By all accounts, the nation's accumulation of foreign exchange reserves has slowed in recent months. What is not clear is whether this is a deliberate result of the government's management, or simply a consequence of capital outflows.
Central bank statistics released last Friday show that the nation's foreign exchange reserves increased by just 1.56 percent last year -- the lowest since 2000.
Most people in Taiwan would be unaware of this, because our newspaper headlines are dominated by squabbling politicians and sensationalism.
With US$270.311 billion in gold and widely accepted foreign currencies -- such as the US dollar, the euro, the pound sterling and the yen -- as of last month, Taiwan is officially the world's fourth-largest holder of foreign exchange reserves. However, accurate comparisons are difficult as governments release their data in different forms.
No one would dispute that the top three holders of foreign exchange reserves are China with US$1.433 trillion as of September, Japan with US$970.2 billion as of November and Russia with US$354.6 billion, also as of November.
As data released by the Reserve Bank of India on Friday showed that India's foreign exchange reserves totaled US$275.56 billion as of Dec. 28, it is only a matter of time before India replaces Taiwan in the hierarchy.
Foreign exchange reserves and an expanding trade surplus have long been viewed by the government as signs of success and national prosperity. But are massive foreign exchange reserves really that desirable?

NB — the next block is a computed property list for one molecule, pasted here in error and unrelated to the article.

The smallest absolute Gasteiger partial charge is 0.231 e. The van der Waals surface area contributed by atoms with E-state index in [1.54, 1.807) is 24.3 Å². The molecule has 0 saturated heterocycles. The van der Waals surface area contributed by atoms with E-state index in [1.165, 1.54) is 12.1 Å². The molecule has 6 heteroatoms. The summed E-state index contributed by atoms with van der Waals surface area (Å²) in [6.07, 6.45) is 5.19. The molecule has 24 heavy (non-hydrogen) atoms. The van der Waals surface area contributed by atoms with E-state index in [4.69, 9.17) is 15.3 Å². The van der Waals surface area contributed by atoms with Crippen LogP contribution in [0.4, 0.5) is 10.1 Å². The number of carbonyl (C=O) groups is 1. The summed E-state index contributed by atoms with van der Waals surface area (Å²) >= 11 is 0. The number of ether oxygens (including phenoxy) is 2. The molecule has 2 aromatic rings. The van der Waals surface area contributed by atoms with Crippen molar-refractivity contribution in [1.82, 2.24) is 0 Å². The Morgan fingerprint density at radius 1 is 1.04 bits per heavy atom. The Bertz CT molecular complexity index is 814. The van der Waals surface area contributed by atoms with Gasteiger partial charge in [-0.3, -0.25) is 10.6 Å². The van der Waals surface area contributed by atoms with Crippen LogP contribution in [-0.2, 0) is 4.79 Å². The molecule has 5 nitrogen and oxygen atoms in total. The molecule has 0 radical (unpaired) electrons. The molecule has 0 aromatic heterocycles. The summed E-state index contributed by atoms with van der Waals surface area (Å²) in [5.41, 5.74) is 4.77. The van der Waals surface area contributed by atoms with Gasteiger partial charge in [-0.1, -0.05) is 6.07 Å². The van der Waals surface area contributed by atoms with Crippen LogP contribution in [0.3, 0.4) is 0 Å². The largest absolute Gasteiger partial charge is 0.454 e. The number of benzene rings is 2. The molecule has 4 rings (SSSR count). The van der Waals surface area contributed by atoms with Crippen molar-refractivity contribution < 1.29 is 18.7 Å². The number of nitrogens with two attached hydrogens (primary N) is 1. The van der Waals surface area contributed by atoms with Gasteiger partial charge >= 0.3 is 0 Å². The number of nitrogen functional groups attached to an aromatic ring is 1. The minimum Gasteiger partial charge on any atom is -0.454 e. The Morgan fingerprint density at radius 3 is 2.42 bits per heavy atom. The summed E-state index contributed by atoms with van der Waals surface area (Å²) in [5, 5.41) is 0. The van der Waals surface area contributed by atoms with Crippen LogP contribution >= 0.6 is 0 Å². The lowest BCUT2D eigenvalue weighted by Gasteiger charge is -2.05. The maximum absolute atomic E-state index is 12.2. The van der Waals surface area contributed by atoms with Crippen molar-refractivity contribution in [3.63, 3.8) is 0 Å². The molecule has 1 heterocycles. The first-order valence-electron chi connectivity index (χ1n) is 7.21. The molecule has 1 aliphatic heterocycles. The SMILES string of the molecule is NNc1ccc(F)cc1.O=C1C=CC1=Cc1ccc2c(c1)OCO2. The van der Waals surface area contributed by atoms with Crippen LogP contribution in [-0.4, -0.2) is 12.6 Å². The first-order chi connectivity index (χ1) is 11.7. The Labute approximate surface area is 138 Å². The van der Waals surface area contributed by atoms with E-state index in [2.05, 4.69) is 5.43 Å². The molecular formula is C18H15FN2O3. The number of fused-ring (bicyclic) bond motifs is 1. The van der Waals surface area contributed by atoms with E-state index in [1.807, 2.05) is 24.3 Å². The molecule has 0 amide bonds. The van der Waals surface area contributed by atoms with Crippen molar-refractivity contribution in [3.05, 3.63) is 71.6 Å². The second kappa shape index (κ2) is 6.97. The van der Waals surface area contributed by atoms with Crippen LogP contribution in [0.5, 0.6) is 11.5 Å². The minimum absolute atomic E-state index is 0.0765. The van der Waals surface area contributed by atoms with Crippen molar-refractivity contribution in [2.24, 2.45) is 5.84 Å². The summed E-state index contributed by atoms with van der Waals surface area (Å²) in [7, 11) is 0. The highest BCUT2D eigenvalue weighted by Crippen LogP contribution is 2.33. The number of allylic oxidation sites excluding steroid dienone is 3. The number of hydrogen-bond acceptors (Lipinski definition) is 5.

Taiwan's central bank said in July that the nation's foreign exchange reserves could pay for 15.7 months of imports, far exceeding the world average of 7.5 months of imports. At the time, a central bank official said the nation's foreign reserves were "adequate."
One view is that ample foreign reserves enable a monetary authority to protect the value of its own currency and also serve as a safety net in case of a financial crisis or market volatility.
This is particularly true for Taiwan, as the nation is not a member of either the IMF or the World Bank and cannot rely on these Washington-based organizations or their member countries for financial aid.
The opposing view is that stockpiles of foreign reserves generate mediocre interest and benefit the nation less than real investments such as infrastructure construction projects.
Critics also warn that huge foreign reserves pose an inflation risk. Their reasoning is that, in a bid to boost exports, a central bank may have bought foreign currencies to keep its own currency relatively weak. This naturally creates stockpiles of foreign reserves, but at the same time invites asset bubbles and builds price pressure.
The ideal level of foreign reserves is almost impossible to gauge. But, with the Bureau of Foreign Trade estimating that the nation's trade surplus reached a record US$25.21 billion last year, it would be a cause for concern if foreign reserves began to stagnate not as a result of government policy, but in spite of it.